A Pile-Up in the Rose Quarter
By Eric Fruits, Ph.D.
Apparently, “COVID time” is a real thing. A week feels like a month, and last month might have been last year. Perhaps that’s why 2017 seems like it might have been in the last century.
That was the year the Oregon legislature passed a bipartisan “Keep Oregon Moving” transportation bill. It had all the hallmarks of a grand bargain. The package included a hike in the gas tax and vehicle registration fees, as well as a tax on new car and bicycle sales and a new payroll tax for public transit. A portion of the gas tax increases were earmarked to pay for freeway improvements in the Rose Quarter area of I-5 and the widening of some stretches of Highway 217 in Washington County.
State and local elected officials wasted no time patting themselves on the back. Governor Kate Brown was so enthusiastic, she toured the state for five separate signing ceremonies. A coalition of 30 local movers and shakers—including the Portland mayor, Metro’s then-president, and a Multnomah County commissioner—penned an open letter praising the legislation.
But, that was a lifetime ago. In four years, the back slapping has turned to flagellation over the I-5 Rose Quarter project. What began as a straightforward no-brainer project to relieve some of the worst congestion on the West Coast is now mired in bare-knuckled attempts to halt the project and a self-serving grasp to profit from the political quagmire.
One group calling themselves “No More Freeways” is doing all they can to maintain the current bottleneck through the Rose Quarter. Despite evidence to the contrary, they argue that congestion relief doesn’t relieve congestion and additional traffic flow through the area will worsen air quality, especially around Portland’s Harriet Tubman Middle School.
Then there’s the Historic Albina Advisory Board and Albina Vision Trust. They note that urban renewal projects and construction of I-5 through the eastside more than 50 years ago divided the Albina neighborhood, displacing hundreds of families, many of whom were Black residents of the area. They see the congestion relief project as an opportunity to extract restitution from state and local governments for their past transgressions.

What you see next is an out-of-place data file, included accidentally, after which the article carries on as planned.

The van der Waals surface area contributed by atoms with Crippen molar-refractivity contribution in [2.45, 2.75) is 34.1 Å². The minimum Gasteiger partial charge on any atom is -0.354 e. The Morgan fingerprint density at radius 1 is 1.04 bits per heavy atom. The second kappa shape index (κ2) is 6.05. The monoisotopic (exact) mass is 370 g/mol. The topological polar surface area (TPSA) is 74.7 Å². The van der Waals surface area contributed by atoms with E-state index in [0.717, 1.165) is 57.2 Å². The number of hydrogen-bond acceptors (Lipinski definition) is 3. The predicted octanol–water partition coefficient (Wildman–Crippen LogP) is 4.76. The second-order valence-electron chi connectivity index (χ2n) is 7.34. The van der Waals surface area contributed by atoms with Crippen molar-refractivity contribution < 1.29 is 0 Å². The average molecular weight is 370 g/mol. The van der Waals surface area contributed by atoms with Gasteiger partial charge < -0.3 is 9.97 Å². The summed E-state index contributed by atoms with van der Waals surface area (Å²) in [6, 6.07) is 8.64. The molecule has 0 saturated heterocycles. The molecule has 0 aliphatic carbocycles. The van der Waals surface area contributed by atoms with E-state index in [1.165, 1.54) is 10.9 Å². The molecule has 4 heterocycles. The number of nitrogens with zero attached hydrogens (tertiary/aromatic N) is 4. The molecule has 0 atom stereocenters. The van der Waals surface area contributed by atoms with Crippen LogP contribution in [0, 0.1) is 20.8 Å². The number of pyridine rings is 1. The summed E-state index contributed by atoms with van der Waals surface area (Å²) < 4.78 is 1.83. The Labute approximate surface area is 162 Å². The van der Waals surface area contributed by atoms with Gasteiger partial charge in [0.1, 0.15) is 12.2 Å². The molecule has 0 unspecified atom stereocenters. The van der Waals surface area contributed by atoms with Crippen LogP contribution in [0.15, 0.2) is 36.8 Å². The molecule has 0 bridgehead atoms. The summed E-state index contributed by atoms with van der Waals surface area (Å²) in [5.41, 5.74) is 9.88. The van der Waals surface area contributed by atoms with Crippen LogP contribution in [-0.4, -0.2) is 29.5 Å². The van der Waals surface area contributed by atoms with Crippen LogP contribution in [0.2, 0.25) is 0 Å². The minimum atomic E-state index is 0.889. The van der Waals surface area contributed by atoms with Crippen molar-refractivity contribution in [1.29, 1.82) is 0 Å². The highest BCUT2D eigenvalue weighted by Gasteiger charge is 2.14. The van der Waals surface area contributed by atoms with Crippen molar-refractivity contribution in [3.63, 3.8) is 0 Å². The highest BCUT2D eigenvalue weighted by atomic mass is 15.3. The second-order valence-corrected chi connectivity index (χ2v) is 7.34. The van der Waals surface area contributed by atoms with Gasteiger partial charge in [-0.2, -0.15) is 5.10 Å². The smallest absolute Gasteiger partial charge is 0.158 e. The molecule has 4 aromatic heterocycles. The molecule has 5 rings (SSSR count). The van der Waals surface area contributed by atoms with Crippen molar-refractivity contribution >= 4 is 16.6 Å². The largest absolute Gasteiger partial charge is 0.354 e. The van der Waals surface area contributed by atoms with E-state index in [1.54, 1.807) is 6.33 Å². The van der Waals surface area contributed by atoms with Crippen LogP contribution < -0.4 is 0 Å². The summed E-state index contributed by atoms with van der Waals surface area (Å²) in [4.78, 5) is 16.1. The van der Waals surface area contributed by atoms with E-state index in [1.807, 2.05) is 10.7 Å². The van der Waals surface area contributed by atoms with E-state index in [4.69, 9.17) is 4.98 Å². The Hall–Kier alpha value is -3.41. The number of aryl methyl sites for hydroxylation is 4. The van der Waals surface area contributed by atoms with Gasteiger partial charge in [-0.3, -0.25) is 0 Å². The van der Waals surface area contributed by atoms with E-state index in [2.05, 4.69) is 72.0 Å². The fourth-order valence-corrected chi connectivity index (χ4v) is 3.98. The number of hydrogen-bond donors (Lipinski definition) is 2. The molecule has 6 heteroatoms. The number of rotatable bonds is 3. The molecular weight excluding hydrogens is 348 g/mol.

Toward this end, they are demanding that the freeway be capped through the Albina neighborhood. The caps could add several acres of developable land in the area. Land that the groups expect to redevelop in hopes of bringing back the people who left half a century ago. Metro Council President Lynn Peterson, Portland City Commissioner Jo Ann Hardesty, and Multnomah County Commissioner Jessica Vega Pedersen have urged Governor Brown that the valuable land created by the caps be transferred to the “Black Community” for development.
Caught in the middle are the Oregon Department of Transportation and the Oregon Transportation Commission. They have been directed by the Keep Oregon Moving law to relieve congestion on I-5 and have been provided the funding to do so. Even so, the governor and several of the signatories of the 2017 congratulatory letter have expressed second thoughts about the project.
With the caps demanded by the Albina groups, the project’s cost will rise from its initial price tag of as much as $795 million to more than $1.4 billion. At a meeting of the Oregon Transportation Commission earlier this month, commissioners raised the question of why ODOT should be spending taxpayer money dedicated to transportation to create land for the benefit of developers. Transportation commissioner Sharon Smith asked, “Is that really getting the value that you want? Could we spend that kind of money on other things and do more for the community?”
The I-5 Rose Quarter project is a testament to government dysfunction in the Portland region. In four short years, a straightforward project demanded by Oregon residents and businesses and passed by a bipartisan legislative majority may be derailed by no-growthers, profiteers, and flip-flopping politicians. While Oregonians statewide have been paying at the pump for the gas tax hikes, there is now a real chance they will get nothing in return.
It seems the Age of COVID doesn’t just warp time, it alters reality.
Eric Fruits, Ph.D. is Vice President of Research at Cascade Policy Institute and an adjunct professor at Portland State University, where he teaches courses in urban economics and regulation. He can be reached at firstname.lastname@example.org. A version of this article appeared in the Portland Tribune on September 23, 2021.